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are Transactions necessary with Forms?

P: n/a
RC
I have a form where the user types the shipping container number into
a box and then types the Pallet number into a combo box. The
AfterUpdate event for the combo box runs the following code which
finds every table row that has that pallet number in it and sets the
container number in the next column to match the container number the
user typed into the form. About 15 rows are changed because there are
about 15 boxes in each pallet.

DoCmd.SetWarnings False
DoCmd.RunSQL ("UPDATE Products " & "SET
Products.ContainerNumberProductsTable =
[Forms]![ContainerAssociationForm]![GETContainerNumber] " & "WHERE
(([Products.PalletNumberProductsTable]=[Forms]![ContainerAssociationForm]![PalletNumberContainerFormComboBox]));")
DoCmd.SetWarnings True

I am using Access 2002. In the database title bar it says "(Access
2000 file format)". In the properties of the form the record source
for the form is the table with all the box and pallet numbers in it.
The database is split and the frontend and backend are both on the
same PC. The database runs only on this PC, it does not run over a
network.

My question is: I this code relatively safe? Do I need to wrap the
procedure in a transaction? I can't tell from all the transaction
messages in the group if I should use a transaction in this case or
not or even whether the form itself handles a type of transaction and
a transaction in code might not work or might mess things up. Should
I add "dbFailOnError" after my UPDATE code?
Nov 13 '05 #1
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4 Replies


P: n/a
On 29 Aug 2004 08:16:54 -0700, rc*********@yahoo.com (RC) wrote:

On a single action query, transactions are useless. She who uses them
demonstrates she doesn't know how to use them.

If you were to use the Execute method to run your sql statement, yes,
the dbFailOnError flag is a good idea, so you are notified when an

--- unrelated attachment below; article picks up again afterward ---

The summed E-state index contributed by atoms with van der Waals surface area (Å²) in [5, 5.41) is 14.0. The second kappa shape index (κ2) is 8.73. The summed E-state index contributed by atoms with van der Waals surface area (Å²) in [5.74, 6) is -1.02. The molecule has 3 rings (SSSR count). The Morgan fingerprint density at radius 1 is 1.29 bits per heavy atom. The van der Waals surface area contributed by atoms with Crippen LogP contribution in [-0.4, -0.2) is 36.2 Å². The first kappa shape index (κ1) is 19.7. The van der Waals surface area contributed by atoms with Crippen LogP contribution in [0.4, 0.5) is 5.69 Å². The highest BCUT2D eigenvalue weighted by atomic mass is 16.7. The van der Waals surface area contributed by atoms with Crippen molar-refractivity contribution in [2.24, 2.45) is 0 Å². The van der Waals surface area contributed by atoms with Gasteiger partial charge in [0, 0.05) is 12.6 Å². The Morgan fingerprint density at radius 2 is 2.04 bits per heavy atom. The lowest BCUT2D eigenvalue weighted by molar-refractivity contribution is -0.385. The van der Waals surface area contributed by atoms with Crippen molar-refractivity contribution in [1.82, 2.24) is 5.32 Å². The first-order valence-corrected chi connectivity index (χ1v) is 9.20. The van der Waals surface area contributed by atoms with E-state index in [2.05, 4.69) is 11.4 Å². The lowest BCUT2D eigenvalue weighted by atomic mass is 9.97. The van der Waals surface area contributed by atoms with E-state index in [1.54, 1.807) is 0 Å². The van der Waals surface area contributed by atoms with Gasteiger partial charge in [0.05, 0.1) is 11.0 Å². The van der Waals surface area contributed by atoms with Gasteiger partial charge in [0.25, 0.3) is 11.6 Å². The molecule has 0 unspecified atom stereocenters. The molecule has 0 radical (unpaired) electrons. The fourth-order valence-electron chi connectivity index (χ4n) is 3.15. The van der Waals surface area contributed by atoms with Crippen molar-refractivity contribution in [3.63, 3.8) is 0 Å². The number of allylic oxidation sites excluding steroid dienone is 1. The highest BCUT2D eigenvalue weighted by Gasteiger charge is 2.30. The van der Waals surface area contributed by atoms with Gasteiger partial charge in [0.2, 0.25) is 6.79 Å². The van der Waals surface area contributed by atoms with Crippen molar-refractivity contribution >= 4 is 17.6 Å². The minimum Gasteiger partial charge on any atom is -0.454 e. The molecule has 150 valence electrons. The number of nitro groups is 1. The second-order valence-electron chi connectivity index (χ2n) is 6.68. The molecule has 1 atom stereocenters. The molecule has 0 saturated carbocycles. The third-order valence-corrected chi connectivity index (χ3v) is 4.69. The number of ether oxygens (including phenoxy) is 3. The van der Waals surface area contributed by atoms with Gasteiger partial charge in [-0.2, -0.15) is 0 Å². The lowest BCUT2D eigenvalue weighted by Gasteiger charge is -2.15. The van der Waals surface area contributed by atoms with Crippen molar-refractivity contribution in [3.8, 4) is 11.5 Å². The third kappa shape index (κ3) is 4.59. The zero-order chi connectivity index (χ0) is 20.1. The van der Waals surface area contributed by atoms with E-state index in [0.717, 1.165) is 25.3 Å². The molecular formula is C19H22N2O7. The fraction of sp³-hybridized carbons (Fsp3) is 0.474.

error occurs. This has nothing to do with transactions though.

Transactions only are relevant if more than one action query is run.
The classic example is to run one query to debit an account, followed
by another query to credit another account by the same amount, thus
transferring money from one account to another. You want such code to
be atomic, meaning all is successful, or nothing happened.

-Tom.

I have a form where the user types the shipping container number into
a box and then types the Pallet number into a combo box. The
AfterUpdate event for the combo box runs the following code which
finds every table row that has that pallet number in it and sets the
container number in the next column to match the container number the
user typed into the form. About 15 rows are changed because there are
about 15 boxes in each pallet.

DoCmd.SetWarnings False
DoCmd.RunSQL ("UPDATE Products " & "SET
Products.ContainerNumberProductsTable =
[Forms]![ContainerAssociationForm]![GETContainerNumber] " & "WHERE
(([Products.PalletNumberProductsTable]=[Forms]![ContainerAssociationForm]![PalletNumberContainerFormComboBox]));")
DoCmd.SetWarnings True

I am using Access 2002. In the database title bar it says "(Access
2000 file format)". In the properties of the form the record source
for the form is the table with all the box and pallet numbers in it.